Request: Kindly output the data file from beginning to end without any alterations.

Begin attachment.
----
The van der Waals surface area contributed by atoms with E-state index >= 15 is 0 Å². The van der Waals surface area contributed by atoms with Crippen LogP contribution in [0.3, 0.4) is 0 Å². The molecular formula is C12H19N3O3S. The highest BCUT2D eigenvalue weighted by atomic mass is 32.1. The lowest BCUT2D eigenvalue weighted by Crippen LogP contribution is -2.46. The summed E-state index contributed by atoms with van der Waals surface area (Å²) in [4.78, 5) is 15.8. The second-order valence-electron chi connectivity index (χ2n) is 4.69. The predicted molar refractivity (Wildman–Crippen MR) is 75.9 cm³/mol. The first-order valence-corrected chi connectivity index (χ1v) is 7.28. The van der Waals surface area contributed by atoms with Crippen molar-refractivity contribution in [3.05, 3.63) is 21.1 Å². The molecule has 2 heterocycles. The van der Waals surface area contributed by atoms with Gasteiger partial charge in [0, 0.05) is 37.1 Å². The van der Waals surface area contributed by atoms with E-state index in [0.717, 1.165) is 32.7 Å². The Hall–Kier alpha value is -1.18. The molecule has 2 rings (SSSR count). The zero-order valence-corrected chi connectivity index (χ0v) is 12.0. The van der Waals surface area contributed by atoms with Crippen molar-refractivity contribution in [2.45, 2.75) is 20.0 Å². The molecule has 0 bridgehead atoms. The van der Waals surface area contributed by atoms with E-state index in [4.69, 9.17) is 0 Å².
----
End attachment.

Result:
The van der Waals surface area contributed by atoms with E-state index >= 15 is 0 Å². The van der Waals surface area contributed by atoms with Crippen LogP contribution in [0.3, 0.4) is 0 Å². The molecular formula is C12H19N3O3S. The highest BCUT2D eigenvalue weighted by atomic mass is 32.1. The lowest BCUT2D eigenvalue weighted by Crippen LogP contribution is -2.46. The summed E-state index contributed by atoms with van der Waals surface area (Å²) in [4.78, 5) is 15.8. The second-order valence-electron chi connectivity index (χ2n) is 4.69. The predicted molar refractivity (Wildman–Crippen MR) is 75.9 cm³/mol. The first-order valence-corrected chi connectivity index (χ1v) is 7.28. The van der Waals surface area contributed by atoms with Crippen molar-refractivity contribution in [3.05, 3.63) is 21.1 Å². The molecule has 2 heterocycles. The van der Waals surface area contributed by atoms with Gasteiger partial charge in [0, 0.05) is 37.1 Å². The van der Waals surface area contributed by atoms with E-state index in [0.717, 1.165) is 32.7 Å². The Hall–Kier alpha value is -1.18. The molecule has 2 rings (SSSR count). The zero-order valence-corrected chi connectivity index (χ0v) is 12.0. The van der Waals surface area contributed by atoms with Crippen molar-refractivity contribution in [2.45, 2.75) is 20.0 Å². The molecule has 0 bridgehead atoms. The van der Waals surface area contributed by atoms with E-state index in [4.69, 9.17) is 0 Å².